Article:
SIOUX FALLS, S.D. (KELO) — Churches often wear their hearts on their sleeves. A cross, selected Bible verses, and signs can say a lot about them. That’s true for a downtown Sioux Falls church. You may have noticed a big multi-colored banner hanging high at First Congregational Church. There is a story behind it, and church members hope it’ll help continue to move them forward.

The giant rainbow flag is hard to miss.

“I knew it was going to be 10 feet by 15 feet,” Mary Kay Fausch, member, said.

Putting it up outside of First Congregational Church makes a big statement.

“I was part of the committee that made that decision,” Fausch said.

In case you’re wondering, the pride flag and the colors represent inclusivity for LGBTQ+ community. The light blue, pink, and white stripes specifically speak to people who are transgender. The black and brown stripes represent people of color within these communities.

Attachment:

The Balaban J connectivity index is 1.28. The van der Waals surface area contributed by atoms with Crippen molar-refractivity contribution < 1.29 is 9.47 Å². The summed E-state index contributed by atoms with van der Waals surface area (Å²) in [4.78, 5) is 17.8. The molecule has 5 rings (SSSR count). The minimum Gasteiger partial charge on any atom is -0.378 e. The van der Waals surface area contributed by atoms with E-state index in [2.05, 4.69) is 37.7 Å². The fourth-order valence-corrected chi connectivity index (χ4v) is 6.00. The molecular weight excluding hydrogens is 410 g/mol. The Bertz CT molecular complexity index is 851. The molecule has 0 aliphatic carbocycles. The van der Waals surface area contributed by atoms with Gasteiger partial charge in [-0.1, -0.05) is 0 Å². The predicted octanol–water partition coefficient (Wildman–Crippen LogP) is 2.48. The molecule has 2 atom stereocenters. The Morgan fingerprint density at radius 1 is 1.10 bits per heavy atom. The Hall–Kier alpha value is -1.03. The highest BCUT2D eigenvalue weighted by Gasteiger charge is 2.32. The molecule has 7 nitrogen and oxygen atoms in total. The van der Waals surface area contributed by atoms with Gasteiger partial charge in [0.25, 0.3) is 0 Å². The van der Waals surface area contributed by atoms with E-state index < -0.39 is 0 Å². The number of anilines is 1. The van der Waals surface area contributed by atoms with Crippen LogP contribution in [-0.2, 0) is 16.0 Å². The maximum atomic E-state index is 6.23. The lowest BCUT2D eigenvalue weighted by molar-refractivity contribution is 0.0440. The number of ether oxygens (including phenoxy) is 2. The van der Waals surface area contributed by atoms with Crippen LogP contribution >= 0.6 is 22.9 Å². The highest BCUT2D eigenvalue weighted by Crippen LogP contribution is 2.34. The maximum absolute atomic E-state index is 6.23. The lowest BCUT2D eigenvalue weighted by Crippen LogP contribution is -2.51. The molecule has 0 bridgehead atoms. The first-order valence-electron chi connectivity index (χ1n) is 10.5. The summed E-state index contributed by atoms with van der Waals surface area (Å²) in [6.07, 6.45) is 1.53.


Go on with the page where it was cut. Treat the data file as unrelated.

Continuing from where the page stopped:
What’s the point of having this? Reverend Ryan Otto says the church wants everyone to know they’re welcome.

“Our church has sought to speak very openly, you are loved. We’re not here to change you, but you as a child of God are loved as you are,” Otto said.

First Congregational adopted an open and affirming philosophy almost a decade ago. Fausch, a longtime member, says church leadership put the banner up a few days ago. They were inspired by seeing the Black Lives Matter movement.

“My hope for the church is we not only place a banner up for the LGBTQ+ community, but one goes up for Black Lives Matter, one goes up for our immigrant population, one goes up for our Native American population and any other community that is oppressed and marginalized,” Fausch said.

The rainbow pride flag makes a big statement to everyone outside of First Congregational.
More importantly, members hope it says even more about what goes on inside.

“Again and again in scripture, we find this message of do not be afraid. Love one another. Love God, love thy neighbor and that is a message that is to include everyone,” Otto said.

“There’s no one to be excluded. We are all together in this world and we ought to act like that,” Fausch said.

First Congregational Church is holding a public dedication of the banner on Sunday night at 6:30 p.m.